Bad news from the Philippines
Digital Pinay 2005: A great leap _backward_ in promoting women in IT
by Sacha Chua
Miguel Paraz just forwarded a _very_ interesting contest application
to the CompSAt-EB mailing list, and I'm sending this to you because it
is worth talking about, and that is because it is completely wrong.
The Philippine Computer Society (PCS, the largest Philippine IT
association) is doing a search for "Digital Pinay 2005". They're
looking for role models for information and communication technology
(ICT), "women who exemplify the qualities expected of future women
leaders of the Philippine ICT industry."
To help them find worthy candidates, their application form asks for
information like name, paragraph or two about why you deserve the
award, IT experience, and such essential information as height,
weight, bust, waist, and hip measurements.
I put up a copy of the form at
http://sacha.free.net.ph/notebook/personal/digitalpinay.doc . Read it
all the way to the end. You may start out amused, perhaps annoyed. I
hope you end up horrified that such a thing could have been thinkable,
much less thought a good idea. That it was proposed at all could be
chalked up to temporary insanity, but that it reached this point
cannot be attributed to reason.
A beauty pageant does not pretend to be anything but a beauty pageant.
On the other hand, "Digital Pinay 2005" pretends to define an ideal
woman in ICT, and _that_ is why it is so insulting. Or perhaps our IT
curricula are missing charm classes to help women learn how to wear
business suits and casual clothes well?
Our industry _cannot_ be like this. Until now, I have not come face to
face with such discrimination in what I believe to be such an
egalitarian field. Our industry _is_not_ like this. But the existence
of this contest sends a message to students, to professionals, to
people inside and outside our industry. The message is that ICT in
2005 is about appearance more than substance, that how a woman looks
and how she walks is more important than what she learned and what she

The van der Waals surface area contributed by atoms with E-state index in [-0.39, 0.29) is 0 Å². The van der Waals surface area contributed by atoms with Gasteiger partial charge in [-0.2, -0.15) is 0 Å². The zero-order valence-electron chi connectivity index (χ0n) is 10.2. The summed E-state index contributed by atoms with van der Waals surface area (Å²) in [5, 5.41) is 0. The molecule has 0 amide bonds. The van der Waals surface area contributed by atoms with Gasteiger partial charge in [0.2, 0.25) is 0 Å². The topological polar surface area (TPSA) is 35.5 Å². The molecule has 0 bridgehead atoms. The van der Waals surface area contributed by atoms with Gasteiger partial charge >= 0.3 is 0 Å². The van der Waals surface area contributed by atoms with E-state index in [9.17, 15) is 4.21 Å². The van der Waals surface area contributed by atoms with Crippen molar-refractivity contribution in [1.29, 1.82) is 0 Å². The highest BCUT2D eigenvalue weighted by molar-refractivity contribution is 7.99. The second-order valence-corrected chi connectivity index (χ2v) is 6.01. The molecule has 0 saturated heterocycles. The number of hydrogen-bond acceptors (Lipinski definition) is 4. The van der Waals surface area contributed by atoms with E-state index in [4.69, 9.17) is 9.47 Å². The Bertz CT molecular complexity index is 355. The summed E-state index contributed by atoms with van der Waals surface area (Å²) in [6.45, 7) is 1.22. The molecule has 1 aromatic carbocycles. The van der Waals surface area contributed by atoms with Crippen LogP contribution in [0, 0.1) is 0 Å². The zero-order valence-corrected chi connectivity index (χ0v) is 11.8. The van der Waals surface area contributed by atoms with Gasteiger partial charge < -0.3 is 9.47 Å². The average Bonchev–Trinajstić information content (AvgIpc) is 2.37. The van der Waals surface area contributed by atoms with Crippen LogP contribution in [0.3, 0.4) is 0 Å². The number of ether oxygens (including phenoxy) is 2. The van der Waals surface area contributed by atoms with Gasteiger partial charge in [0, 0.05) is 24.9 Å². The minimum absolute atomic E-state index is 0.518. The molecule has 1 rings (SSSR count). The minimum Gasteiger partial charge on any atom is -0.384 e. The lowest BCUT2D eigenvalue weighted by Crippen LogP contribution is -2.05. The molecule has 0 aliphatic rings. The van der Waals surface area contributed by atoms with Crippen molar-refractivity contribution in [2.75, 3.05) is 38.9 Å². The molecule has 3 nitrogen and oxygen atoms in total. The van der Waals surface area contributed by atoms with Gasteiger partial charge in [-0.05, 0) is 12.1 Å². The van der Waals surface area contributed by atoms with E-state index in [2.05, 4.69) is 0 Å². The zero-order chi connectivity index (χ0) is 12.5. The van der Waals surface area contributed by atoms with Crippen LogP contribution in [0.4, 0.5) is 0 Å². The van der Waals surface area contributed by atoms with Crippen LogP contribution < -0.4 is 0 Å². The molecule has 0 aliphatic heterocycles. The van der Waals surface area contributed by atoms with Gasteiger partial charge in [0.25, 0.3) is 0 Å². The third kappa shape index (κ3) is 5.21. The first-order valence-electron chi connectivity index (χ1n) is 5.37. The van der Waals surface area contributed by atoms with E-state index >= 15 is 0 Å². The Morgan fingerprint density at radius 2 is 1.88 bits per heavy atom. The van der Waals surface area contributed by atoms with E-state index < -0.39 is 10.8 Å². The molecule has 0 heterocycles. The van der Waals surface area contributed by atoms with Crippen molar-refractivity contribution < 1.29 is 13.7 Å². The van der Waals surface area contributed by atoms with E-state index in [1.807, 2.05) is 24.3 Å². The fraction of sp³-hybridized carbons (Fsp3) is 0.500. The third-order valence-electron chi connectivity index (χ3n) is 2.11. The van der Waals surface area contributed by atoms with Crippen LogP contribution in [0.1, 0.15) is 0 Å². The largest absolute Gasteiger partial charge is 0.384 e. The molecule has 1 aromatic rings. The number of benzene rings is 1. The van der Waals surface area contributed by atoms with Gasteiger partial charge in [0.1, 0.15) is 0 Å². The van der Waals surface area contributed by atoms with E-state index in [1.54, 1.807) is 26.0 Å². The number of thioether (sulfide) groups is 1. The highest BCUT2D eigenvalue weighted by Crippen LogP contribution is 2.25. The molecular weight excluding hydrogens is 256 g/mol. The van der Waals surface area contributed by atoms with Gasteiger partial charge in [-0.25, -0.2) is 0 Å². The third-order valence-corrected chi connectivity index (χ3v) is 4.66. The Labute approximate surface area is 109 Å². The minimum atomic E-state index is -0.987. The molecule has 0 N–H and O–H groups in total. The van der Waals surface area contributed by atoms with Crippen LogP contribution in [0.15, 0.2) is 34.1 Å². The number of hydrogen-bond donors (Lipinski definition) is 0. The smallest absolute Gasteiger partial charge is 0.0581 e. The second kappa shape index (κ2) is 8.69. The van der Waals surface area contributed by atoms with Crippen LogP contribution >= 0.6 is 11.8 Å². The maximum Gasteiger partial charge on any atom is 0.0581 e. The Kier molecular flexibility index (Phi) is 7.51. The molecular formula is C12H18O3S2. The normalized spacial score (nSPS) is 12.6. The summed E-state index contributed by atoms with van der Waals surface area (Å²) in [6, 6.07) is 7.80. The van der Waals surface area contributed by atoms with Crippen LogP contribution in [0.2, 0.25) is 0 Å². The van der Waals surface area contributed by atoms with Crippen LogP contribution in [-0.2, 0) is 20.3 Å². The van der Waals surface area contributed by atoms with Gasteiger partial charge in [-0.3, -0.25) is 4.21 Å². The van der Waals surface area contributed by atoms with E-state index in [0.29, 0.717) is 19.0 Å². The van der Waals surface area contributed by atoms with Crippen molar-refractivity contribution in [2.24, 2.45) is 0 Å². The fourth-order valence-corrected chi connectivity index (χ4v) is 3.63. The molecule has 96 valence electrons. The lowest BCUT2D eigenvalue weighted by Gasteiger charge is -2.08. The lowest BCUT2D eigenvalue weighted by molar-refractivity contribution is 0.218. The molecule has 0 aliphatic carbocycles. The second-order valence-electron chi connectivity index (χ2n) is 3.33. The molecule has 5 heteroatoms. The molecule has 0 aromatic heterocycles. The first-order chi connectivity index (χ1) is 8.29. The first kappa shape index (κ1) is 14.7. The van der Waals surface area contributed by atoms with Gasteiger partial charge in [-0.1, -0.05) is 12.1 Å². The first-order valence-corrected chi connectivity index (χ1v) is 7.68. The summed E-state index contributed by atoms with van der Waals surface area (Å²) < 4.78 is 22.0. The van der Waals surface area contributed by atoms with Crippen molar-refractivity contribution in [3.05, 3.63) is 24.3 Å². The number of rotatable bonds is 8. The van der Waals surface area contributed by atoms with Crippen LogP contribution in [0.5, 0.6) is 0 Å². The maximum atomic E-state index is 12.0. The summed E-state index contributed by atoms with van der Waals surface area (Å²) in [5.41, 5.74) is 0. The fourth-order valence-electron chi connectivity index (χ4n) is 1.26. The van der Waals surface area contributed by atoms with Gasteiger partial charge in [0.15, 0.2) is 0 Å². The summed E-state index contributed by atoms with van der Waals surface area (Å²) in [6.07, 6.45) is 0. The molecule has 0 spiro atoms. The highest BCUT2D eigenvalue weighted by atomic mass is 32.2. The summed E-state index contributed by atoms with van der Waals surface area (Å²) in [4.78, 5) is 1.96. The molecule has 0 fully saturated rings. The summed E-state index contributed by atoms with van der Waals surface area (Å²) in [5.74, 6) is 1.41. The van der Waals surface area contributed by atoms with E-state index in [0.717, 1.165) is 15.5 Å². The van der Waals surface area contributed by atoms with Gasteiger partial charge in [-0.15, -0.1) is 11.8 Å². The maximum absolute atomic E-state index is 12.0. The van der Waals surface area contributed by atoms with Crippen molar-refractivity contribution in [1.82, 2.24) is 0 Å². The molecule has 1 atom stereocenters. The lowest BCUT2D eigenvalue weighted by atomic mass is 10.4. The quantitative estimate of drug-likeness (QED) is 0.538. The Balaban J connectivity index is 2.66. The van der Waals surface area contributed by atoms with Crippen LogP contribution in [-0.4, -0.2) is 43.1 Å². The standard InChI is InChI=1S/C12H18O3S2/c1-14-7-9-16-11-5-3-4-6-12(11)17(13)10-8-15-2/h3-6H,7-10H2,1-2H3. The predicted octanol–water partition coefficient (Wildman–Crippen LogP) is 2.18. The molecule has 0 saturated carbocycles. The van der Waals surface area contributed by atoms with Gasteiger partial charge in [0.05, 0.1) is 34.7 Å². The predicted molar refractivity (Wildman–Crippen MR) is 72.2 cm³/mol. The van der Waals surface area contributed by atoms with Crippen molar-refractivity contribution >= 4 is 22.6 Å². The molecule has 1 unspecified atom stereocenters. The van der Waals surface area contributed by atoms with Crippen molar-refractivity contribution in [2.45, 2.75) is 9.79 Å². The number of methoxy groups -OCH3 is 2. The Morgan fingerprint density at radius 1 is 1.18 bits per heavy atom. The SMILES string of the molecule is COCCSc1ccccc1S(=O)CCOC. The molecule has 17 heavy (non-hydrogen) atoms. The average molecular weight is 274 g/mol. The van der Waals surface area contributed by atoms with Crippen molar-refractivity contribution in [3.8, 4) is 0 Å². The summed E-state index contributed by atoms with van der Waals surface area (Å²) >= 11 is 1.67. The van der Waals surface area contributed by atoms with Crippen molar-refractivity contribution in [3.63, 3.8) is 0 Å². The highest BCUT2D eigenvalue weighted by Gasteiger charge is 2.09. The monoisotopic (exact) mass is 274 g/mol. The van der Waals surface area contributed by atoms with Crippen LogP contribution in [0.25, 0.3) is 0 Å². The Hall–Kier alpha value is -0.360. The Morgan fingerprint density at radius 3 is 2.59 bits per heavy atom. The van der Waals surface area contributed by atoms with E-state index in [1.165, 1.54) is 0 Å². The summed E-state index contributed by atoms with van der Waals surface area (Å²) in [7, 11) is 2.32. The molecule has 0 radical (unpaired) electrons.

can do. If nothing else, it tells us that our industry thinks this
view is acceptable.
It is a farce that I must denounce in the strongest terms. If the PCS
would like to beautify its meetings with models, it should not pretend
at all to be promoting women in ICT when it is actually doing the
exact opposite. If PCS would like to say that women are valuable
contributors to ICT, it should not attach such values to them. For
what will these women be but stereotypes and living proofs of
discrimination in IT? What is their value? What will they be beyond a
pretty face and a nice body?
(I find it interesting that winners are required to attend all PCS
official functions. Essentially, you can buy a professional woman's
time for P 25,000. The co-ed winner costs only P10,000 and the
runners-up are free. Why will they grace the PCS functions with their
presence? Who will take them seriously knowing the criteria by which
they were judged? What of this promised visibility in the job market?
Is that really the kind of job market students prepare for, where
appearance matters more than substance?)
The contest insults women by objectifying them, and men for proposing
that such objectification is commonplace and normal. The contest
insults our industry and our society. Will we not discuss it? Will we
not consider how such a situation came to be? Will we not point at it
and say that this is wrong?
Exams are going on and there seems to be no time to talk of things
like this, but these are things that must be thought about. Even
without philosophy or morality, even without religion or social
science, even if only considering that still and quiet voice within
you, you know this is a matter of right and wrong. Whether you are in
the IT industry or not, you can still feel the magnitude of this
I believe that just because something _is_ doesn't mean it has to be.
So read, reflect, and be angry, for this is the sort of thing that
should never be complacantly ignored. Realize that this _is_ a
problem, that it _does_ exist, and that we contribute to it with our
silence. Write your fury, your shock--even if all you feel is a mild
surprise that such an attitude can be held in our field and in our
time, share your thoughts with your readers and your friends. E-mail
the organizers at firstname.lastname@example.org and
email@example.com . This is not just my story, and I am not
the only one who is humiliated and embarrassed by it. I am not the
only one who sees this as wrong, and I am not the only one who can do
something about it.
I learned what fury felt like today.
Sacha Chua <firstname.lastname@example.org> - open source geekette
http://sacha.free.net.ph/ - PGP Key ID: 0xE7FDF77C
interests: emacs, gnu/linux, personal information management, CS ed
applying as a Debian new maintainer | looking for a grad school